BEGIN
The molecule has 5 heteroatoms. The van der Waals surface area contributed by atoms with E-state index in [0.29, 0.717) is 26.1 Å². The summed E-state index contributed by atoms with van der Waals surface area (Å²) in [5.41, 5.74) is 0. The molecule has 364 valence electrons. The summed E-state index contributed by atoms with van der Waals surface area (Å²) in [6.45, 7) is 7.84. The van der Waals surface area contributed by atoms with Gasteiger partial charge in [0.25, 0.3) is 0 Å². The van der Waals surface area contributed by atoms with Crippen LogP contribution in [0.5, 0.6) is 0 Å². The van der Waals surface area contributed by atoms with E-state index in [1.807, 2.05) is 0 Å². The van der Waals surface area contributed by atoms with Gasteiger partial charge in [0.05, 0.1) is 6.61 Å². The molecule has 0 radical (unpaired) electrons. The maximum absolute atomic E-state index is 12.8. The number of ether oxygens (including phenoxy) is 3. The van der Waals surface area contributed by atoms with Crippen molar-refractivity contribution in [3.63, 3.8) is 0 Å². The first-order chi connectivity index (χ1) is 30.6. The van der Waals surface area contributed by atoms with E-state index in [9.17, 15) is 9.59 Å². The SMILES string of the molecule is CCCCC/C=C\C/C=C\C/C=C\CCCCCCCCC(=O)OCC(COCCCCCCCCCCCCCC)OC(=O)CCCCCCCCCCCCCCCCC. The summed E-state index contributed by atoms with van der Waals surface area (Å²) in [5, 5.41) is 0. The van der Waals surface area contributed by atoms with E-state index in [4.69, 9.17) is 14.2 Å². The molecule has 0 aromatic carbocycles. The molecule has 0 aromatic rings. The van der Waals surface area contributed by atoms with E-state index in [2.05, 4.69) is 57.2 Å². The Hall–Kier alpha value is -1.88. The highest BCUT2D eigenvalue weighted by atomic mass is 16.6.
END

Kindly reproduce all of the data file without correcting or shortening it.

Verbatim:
The molecule has 5 heteroatoms. The van der Waals surface area contributed by atoms with E-state index in [0.29, 0.717) is 26.1 Å². The summed E-state index contributed by atoms with van der Waals surface area (Å²) in [5.41, 5.74) is 0. The molecule has 364 valence electrons. The summed E-state index contributed by atoms with van der Waals surface area (Å²) in [6.45, 7) is 7.84. The van der Waals surface area contributed by atoms with Gasteiger partial charge in [0.25, 0.3) is 0 Å². The van der Waals surface area contributed by atoms with Crippen LogP contribution in [0.5, 0.6) is 0 Å². The van der Waals surface area contributed by atoms with E-state index in [1.807, 2.05) is 0 Å². The van der Waals surface area contributed by atoms with Gasteiger partial charge in [0.05, 0.1) is 6.61 Å². The molecule has 0 radical (unpaired) electrons. The maximum absolute atomic E-state index is 12.8. The number of ether oxygens (including phenoxy) is 3. The van der Waals surface area contributed by atoms with Crippen molar-refractivity contribution in [3.63, 3.8) is 0 Å². The first-order chi connectivity index (χ1) is 30.6. The van der Waals surface area contributed by atoms with E-state index in [9.17, 15) is 9.59 Å². The SMILES string of the molecule is CCCCC/C=C\C/C=C\C/C=C\CCCCCCCCC(=O)OCC(COCCCCCCCCCCCCCC)OC(=O)CCCCCCCCCCCCCCCCC. The summed E-state index contributed by atoms with van der Waals surface area (Å²) in [5, 5.41) is 0. The van der Waals surface area contributed by atoms with E-state index in [4.69, 9.17) is 14.2 Å². The molecule has 0 aromatic carbocycles. The molecule has 0 aromatic rings. The van der Waals surface area contributed by atoms with E-state index in [2.05, 4.69) is 57.2 Å². The Hall–Kier alpha value is -1.88. The highest BCUT2D eigenvalue weighted by atomic mass is 16.6.